Diner Serves Up Photo Ops, Food to Candidates Presidential candidates rolling through Milford, N.H., end up at the River House Café, a cozy diner perched above the Souhegan River right in the center of town.
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Diner Serves Up Photo Ops, Food to Candidates

Charles Burke has been the cook at the River House Café in Milford, N.H., for 15 years, and has seen his share of presidential candidates come through the door. "I've never seen any of 'em refuse food," he said. Melissa Block, NPR hide caption

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Melissa Block, NPR

If you go to Milford, N.H., and feel brave, you just might order the Milford Cow Pie at the River House Café, a cozy diner perched above the Souhegan River right in the center of town. You'll end up feasting on a burger settled on a pile of mashed potatoes, topped with cheese, onion rings and lots of gravy - $6.95 for the works.

But a presidential candidate rolling through Milford — and looking for a perfect small-town photo op — might order more judiciously. After all, who wants to face that inevitable cow pie headline?

In Howard Dean's case, he went for the blueberry pancakes. The cook at the River House Café, Charles Burke, told me that Heidi, the weekend waitress, offered Dean maple syrup from New Hampshire.

"But he was only interested in it if it were from Vermont. So that kinda told us that Mr. Dean may not do as well as what he had hoped," Burke said.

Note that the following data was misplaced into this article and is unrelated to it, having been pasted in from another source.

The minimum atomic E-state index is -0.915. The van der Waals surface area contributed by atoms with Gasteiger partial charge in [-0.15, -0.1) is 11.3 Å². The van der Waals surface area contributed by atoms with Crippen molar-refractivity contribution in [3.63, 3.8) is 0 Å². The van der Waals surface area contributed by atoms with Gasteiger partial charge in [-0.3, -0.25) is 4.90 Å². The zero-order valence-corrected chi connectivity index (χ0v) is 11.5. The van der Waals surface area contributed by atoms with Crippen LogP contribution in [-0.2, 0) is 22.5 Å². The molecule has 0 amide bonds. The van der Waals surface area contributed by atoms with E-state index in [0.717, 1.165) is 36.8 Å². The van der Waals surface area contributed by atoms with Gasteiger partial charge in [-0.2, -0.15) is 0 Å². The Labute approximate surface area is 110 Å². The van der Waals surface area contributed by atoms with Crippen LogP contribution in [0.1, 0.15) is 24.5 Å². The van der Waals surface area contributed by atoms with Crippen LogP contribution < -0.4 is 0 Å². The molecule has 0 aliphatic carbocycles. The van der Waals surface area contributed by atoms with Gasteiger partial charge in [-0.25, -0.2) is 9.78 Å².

The café does have a copy of a photograph of Dean sitting in the restaurant and smiling, but it is nowhere on display. Burke had to reach up to a high shelf in the sweltering kitchen and paw through a stack of clutter before he found it to show us.

Burke told me that George W. Bush was good company when he stopped in during the 2000 campaign.

"Mr. Bush was absolutely hilarious," Burke said. "And if anybody ever wanted to go to a party, you'd take him because he's really an amusing individual. You know, people do have their likes and dislikes based on him, but from what we saw, he was a lot of fun. We enjoyed him."

There used to be a sticker marking the corner stool where Bush sat, but patrons pulled it off.

"We've replaced it a few times, because that's where he sat. And people continue to take it off, and that's the way it is," Burke said.

A few seats down, there is a sticker on a stool that reads "GORE SET HERE." No one has bothered taking that one off. Burke said he doesn't think anyone really notices it.

Here's the story about the day Al Gore came to town. In January 2000, Gore's entourage came into the café about 15 minutes ahead of the then-vice president and politely informed them that Mr. Gore would be having the lamb.

Trouble is, the River House Café doesn't serve lamb. It's a diner. You want a tuna melt? They'll make you a dandy tuna melt. You want split pea soup? You'll love the split pea soup.

But if you're the vice president, you order something that isn't on the menu. And you send the café staff running to a nearby Greek restaurant to lay in a supply of lamb — which they did.

Now, I'm not saying there is a connection. But that November, Al Gore lost the Milford vote to George W. Bush.